Home > Life, Travel > 3 Days in Vegas – Day 1: Total Exhaustion, Part 1

3 Days in Vegas – Day 1: Total Exhaustion, Part 1

Don’t know how many of you paid attention to the tag line in this blog – “wine, food and life”. Most of my posts are about wine (sometimes it is a life through the wine glass, but still). Some of my posts are more about food with some occasional wine inclusions. And very few of my posts here are just about life as it happens. Actually this is what this blog post is all about – and I’m pretty sure that one post will not do it (or it will be veeeeery loooong), so get ready to suffer. Besides the desire to share tons of pictures with you, I also want to share our (I traveled to Las Vegas with my wife, the trip was her birthday present) personal experience in Las Vegas – may be someone, somewhere, sometime, will find it useful. And without much ado, here we go.

Day 1 was Friday. Actually, the first day was Thursday, but by the time we arrived to the hotel, found out that we used the wrong lobby, waited for check in and then dragged ourselves through the whole casino floor and got to our room, it was pretty late (don’t forget to account for 3 hours time shift for our trip from East Coast). For those who are curious, we stayed at THEhotel at Mandalay Bay. THEhotel offers a full retreat from the casino noise and crowd, and rooms are extremely comfortable – if you are planning your own Vegas escape, I highly recommend it as a place to stay. Thus the only excitement of the day was my wife’s first encounter with the slot machine (she never been to Vegas before), which ended up very peacefully (actually, I’m still surprised that she didn’t win anything – I had drawn pretty big plans well in advance – oh well…).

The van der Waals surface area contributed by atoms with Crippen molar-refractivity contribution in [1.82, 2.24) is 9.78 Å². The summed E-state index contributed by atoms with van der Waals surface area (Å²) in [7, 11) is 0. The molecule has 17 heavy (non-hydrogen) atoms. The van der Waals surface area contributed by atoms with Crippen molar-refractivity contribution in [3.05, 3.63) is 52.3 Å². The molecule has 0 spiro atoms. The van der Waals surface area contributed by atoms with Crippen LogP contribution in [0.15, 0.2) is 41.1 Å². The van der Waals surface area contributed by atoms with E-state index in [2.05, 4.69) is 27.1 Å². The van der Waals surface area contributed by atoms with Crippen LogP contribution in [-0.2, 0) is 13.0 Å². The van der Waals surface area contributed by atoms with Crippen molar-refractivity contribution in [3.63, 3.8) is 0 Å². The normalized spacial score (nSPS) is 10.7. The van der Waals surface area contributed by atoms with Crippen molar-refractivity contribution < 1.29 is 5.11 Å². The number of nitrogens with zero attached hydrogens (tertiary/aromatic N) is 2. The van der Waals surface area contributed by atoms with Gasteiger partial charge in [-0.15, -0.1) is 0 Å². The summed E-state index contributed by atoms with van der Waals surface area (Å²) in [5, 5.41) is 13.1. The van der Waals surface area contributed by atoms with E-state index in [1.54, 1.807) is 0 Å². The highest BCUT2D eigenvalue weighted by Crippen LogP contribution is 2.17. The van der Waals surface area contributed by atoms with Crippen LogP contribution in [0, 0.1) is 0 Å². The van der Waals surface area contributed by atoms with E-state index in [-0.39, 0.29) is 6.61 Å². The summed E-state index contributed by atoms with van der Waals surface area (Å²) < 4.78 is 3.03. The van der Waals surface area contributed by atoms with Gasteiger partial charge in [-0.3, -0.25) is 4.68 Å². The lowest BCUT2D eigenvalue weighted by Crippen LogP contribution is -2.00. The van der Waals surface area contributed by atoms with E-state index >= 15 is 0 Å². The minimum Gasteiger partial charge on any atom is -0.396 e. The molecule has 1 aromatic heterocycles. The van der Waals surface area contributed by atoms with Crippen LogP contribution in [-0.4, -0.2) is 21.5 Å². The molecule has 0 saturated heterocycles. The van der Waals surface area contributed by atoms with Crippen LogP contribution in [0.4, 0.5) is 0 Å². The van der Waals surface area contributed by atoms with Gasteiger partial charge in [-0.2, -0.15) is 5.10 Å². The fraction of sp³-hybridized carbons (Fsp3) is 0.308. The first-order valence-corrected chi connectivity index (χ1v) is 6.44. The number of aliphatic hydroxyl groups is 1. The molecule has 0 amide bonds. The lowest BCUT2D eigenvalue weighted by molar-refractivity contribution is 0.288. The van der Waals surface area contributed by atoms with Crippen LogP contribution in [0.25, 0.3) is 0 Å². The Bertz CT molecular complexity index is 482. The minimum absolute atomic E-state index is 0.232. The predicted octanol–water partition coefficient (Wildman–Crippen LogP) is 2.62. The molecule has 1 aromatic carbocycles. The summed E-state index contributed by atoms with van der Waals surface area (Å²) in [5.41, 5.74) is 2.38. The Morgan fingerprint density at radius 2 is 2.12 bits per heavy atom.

So the real Day 1 started on Friday. Of course it started from breakfast. Let me digress for a second. I’ve been to Vegas numerous number of times before – but always on business. What it means is that I never really explored the town – but at least I had some ideas about food and ways to get around. Let’s go back to our day now. Based on my prior knowledge, I decided that buffet at MGM Grand would suit the breakfast bill quite well – and it did. At about $22 per person, the selection and quality was unbeatable. And all the deserts – yeah, I needed a lot of will power…